First, personal computers began making way for new "information appliances." Now cars are going "modular" (a different configuration for every use) and becoming Web-enabled.
Remember when the high-mounted tail light was a big deal?
Some of the cars in today's lead story represent high concepts you won't soon see at a stop light. But, as with high fashion, such concepts trickle down.
Computers are one thing. Nobody cares how much your hard drive holds. You can sit out some of the information revolution.
But if you get a new car only once a decade, you may wind up relegated to the jalopy set. "Don't care," you say? Not a "car person?" That may matter less as more high-end advances become mandatory. Massachusetts, for one, just toughened inspection standards to get clunkers off the road. California has used roadside smog-sniffers to snag high-emissions cars (regardless of their age), and has called for the disposal of such cars. A Vermont town just set a limit on how many unregistered vehicles homeowners can keep on their land.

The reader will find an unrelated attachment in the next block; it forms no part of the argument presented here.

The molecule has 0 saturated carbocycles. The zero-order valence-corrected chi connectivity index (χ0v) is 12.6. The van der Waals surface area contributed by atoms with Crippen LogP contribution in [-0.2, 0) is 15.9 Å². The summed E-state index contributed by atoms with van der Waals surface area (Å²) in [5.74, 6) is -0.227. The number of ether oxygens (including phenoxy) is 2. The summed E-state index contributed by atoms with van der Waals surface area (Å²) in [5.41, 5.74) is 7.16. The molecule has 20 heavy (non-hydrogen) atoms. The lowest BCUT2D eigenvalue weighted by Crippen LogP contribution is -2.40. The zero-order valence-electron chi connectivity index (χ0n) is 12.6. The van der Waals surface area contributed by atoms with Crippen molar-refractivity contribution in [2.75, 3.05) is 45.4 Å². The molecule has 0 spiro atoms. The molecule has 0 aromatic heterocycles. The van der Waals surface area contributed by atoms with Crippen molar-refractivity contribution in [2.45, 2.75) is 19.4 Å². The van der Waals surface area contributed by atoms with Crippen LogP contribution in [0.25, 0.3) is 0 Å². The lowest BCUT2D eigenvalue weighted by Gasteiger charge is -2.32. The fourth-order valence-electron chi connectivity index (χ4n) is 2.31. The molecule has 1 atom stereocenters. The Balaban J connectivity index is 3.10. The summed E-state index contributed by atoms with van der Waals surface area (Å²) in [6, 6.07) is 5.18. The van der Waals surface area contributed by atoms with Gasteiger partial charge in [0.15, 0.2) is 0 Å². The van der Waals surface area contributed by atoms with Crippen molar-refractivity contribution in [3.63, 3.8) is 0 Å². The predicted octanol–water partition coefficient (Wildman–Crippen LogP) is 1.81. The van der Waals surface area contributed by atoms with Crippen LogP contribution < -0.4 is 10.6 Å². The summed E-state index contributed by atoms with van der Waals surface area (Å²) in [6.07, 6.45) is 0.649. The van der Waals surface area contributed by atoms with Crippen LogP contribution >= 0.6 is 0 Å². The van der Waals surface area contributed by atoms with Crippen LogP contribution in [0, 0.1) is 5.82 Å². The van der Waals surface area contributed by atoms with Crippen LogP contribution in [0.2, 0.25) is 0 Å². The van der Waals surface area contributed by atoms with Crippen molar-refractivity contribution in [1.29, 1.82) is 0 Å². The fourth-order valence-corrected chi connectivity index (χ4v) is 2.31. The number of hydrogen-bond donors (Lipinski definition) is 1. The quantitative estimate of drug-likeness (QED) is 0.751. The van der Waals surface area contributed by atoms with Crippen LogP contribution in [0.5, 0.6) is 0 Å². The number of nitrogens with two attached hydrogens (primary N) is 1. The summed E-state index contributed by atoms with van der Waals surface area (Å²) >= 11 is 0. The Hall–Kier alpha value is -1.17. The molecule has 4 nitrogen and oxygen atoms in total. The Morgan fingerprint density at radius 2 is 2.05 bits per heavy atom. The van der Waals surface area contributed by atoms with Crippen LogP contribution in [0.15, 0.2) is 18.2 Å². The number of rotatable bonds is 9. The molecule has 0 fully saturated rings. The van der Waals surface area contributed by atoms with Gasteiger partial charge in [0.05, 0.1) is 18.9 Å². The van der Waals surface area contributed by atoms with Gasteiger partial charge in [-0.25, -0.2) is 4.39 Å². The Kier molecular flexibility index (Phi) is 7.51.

Well-meaning initiatives. But might it ultimately be impossible to wheel an affordable "dumb" car onto a "smart" road? Something to chew on amid all the recent reports of growing income gaps.
William F. Buckley Jr. remarked a few decades back that mentioning God at a dinner party would stop conversation cold - and squash the speaker's chances of being invited back.
Today, presidential candidates proclaim their religious affiliations, mutual-fund companies offer faith-specific funds - and business leaders openly employ Christian principles (page 16).
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